RE: can't get server to start postfix --ISSUE RESOLVED

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RE: can't get server to start postfix --ISSUE RESOLVED

Fazzina, Angelo

Hi again, thanks for the pointers everyone.

It was not a Postfix issue. I have no idea how it happened but permissions on / got changed some how.


This fixed the default Postfix install, and then I put my config in and we are running normally again.


root@mail2 ~]# ls -ld /

drw-------. 23 root root 4096 Sep  8 09:59 /



[root@mail2 ~]# chmod 555 /

[root@mail2 ~]# ls -ld /

dr-xr-xr-x. 23 root root 4096 Sep  8 09:59 /



Server was rebooted


[root@mail2 ~]# ps -ef | grep post

root      1821     1  0 10:15 ?        00:00:00 /usr/libexec/postfix/master

postfix   1827  1821  0 10:15 ?        00:00:00 pickup -l -t fifo -u

postfix   1828  1821  0 10:15 ?        00:00:00 qmgr -l -t fifo -u

root      2637  2609  0 10:15 pts/0    00:00:00 grep post


Sadly I did not figure it out a co-worker did, but at least production services are running again.

With Dovecot and other things running I was convinced it was not the server still and a postfix issue….

Thanks again for all that tried to help.



-Angelo Fazzina

Operating Systems Programmer / Analyst

University of Connecticut,  UITS, SSG, Server Systems




-----Original Message-----
From: [hidden email] [mailto:[hidden email]] On Behalf Of Viktor Dukhovni
Sent: Friday, September 8, 2017 10:17 AM
To: [hidden email]
Subject: Re: can't get server to start postfix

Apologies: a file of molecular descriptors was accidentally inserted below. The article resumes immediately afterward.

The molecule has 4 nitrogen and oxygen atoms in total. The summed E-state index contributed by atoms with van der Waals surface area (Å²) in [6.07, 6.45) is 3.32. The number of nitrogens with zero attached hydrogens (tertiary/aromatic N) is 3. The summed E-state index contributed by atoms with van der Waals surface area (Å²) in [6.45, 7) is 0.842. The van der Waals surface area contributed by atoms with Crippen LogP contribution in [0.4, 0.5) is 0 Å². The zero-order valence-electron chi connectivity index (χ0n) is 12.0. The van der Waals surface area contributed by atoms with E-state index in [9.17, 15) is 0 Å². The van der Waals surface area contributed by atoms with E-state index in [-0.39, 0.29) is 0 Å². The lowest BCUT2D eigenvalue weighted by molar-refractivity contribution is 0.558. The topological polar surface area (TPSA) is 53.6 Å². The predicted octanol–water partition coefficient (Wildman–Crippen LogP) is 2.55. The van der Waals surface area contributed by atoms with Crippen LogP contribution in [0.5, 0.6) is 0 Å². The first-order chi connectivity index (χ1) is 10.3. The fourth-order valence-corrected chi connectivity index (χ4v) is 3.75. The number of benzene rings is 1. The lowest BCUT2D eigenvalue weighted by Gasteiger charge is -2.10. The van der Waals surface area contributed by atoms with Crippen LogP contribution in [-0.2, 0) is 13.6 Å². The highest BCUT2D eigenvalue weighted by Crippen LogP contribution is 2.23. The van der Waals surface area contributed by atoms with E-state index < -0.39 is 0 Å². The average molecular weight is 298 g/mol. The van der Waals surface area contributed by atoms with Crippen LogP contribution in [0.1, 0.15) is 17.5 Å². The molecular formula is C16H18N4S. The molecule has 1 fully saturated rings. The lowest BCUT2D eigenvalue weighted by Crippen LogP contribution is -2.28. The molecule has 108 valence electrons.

> On Sep 8, 2017, at 10:07 AM, Fazzina, Angelo <[hidden email]> wrote:


> I ran

> Yum remove postfix

> I moved any directories not deleted

> I have SELinux disabled  in /etc/sysconfig/


> I ran yum install postfix.


> Still same error, this is crazy.


You're not providing actionable information.  Does the "ls -ld"

command still report alternative access control for any of

the directories on the path from the root to



If so, master(8) likely still gets "Permission" denied when trying

to open the lock file.


Either you're wrong and SELinux is not disabled, or as Wietse

suggested there could be filesystem corruption, or there are

inherited access controls in place down from /var, etc.


You can test whether the restriction is still in place by giving

the "postfix" user a shell of "/bin/sh", then:


   # su postfix

   $ touch /var/lib/postfix/master.lock # Likely fails

   $ echo $$ > /var/lib/postfix/master.lock   # Likely fails


Fixing SELinux and broken filesystems is not a subject matter

for Postfix experts, best to ask on some forum dedicated for

your O/S, or just hunker down and figure it out.  Come back

to this list when the Postfix user has full rights to the

/var/lib/postfix/ directory.